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Author Topic: Are mules a work in progress?  (Read 2123 times)

Offline Geezer

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Are mules a work in progress?
« on: 02/10/2010 22:52:24 »
Is the fact that donkeys and horses can interbreed to produce sterile mules evidence that evolution is a "work in progress"? Would we expect that eventually they will evolve to the point where they can no longer interbreed?


 

Offline Don_1

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Are mules a work in progress?
« Reply #1 on: 03/10/2010 12:10:37 »
So you are suggesting that the Horse and Donkey evolved from a common ancestor and can therefore interbreed until the two species move sufficiently apart that interbreeding will no longer be possible.

Certainly seems plausible.
 

Offline Geezer

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Are mules a work in progress?
« Reply #2 on: 03/10/2010 19:19:44 »
Right! That's the general idea. I think there may be other examples of sterile progeny, but I can't think of any  :D
 

Offline RD

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Are mules a work in progress?
« Reply #3 on: 03/10/2010 22:33:21 »
I think there may be other examples of sterile progeny ...

male zebra + female donkey = zonkey

[whereas a donkey - 1 leg = wonky   :) ]
« Last Edit: 03/10/2010 22:40:34 by RD »
 

Offline Don_1

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Are mules a work in progress?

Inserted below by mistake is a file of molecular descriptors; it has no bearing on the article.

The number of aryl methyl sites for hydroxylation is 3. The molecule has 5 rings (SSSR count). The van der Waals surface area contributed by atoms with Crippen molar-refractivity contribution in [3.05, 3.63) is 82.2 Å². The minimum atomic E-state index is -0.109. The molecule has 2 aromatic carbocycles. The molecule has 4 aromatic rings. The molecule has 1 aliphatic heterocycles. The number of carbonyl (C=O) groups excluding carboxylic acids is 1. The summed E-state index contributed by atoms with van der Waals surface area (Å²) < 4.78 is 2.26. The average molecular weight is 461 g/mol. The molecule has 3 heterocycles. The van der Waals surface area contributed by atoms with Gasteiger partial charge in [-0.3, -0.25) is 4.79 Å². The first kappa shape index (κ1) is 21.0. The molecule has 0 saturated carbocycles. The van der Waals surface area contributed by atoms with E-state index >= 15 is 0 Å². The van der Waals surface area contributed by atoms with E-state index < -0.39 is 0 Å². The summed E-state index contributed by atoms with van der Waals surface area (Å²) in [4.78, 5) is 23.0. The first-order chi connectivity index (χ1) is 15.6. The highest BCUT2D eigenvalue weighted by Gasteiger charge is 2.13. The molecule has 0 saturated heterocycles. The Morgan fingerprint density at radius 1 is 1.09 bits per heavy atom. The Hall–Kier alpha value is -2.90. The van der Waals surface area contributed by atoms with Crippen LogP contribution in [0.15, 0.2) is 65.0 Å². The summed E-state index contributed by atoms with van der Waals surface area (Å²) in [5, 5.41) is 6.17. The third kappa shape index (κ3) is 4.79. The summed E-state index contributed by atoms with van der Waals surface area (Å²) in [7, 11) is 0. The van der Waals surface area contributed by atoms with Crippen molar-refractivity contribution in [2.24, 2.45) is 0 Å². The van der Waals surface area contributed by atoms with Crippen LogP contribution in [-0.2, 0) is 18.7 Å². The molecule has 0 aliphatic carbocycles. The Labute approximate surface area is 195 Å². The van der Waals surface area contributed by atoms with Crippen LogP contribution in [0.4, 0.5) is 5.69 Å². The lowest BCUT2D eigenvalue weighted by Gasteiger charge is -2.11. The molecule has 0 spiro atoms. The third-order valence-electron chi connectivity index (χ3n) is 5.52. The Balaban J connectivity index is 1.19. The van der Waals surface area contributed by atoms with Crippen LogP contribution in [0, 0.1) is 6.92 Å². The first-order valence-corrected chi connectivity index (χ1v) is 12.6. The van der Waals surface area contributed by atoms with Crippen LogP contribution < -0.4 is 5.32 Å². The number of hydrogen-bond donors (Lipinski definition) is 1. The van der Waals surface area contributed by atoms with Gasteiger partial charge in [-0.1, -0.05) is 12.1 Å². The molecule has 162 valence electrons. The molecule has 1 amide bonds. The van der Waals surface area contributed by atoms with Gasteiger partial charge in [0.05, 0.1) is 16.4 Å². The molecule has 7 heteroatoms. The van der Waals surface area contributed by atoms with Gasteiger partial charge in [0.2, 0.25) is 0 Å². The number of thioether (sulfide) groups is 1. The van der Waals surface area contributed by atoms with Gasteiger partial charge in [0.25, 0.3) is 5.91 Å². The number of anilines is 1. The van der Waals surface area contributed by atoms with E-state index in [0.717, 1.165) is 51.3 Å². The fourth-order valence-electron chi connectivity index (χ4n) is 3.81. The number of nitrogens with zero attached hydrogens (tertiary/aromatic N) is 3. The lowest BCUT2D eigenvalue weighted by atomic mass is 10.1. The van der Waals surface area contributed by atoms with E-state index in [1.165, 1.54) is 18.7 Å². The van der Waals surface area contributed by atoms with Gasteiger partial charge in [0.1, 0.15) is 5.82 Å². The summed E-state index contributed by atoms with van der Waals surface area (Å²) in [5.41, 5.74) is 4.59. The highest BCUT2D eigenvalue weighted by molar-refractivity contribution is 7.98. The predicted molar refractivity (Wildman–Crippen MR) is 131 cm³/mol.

« Reply #4 on: 04/10/2010 09:44:40 »
Since all species have a common ancestor, it would seem logical that at the point of a split in the one species into two, there would be no problem with the two new and very slightly different branches of that common ancestor being capable of interbreeding. The resulting progeny would be more akin to the common ancestor than to the either of the two new species. If the progenies were not sterile, it would be possible that the result of continued interbreeding and the breeding of the cross bred progenies would be a return to the common ancestor.

Perhaps this sterile state of the interbred progenies is evolution's means of ensuring advance rather than return to the original.
 

Offline Geezer

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Are mules a work in progress?
« Reply #5 on: 04/10/2010 17:02:39 »
Perhaps this sterile state of the interbred progenies is evolution's means of ensuring advance rather than return to the original.

That's what I'm wondering Don. Or is there something completely different going on here.

If it is a consequence of "evolution in progress", I've never heard it before. (Of course, that does not mean too much  :D)
 

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Are mules a work in progress?
« Reply #5 on: 04/10/2010 17:02:39 »

 

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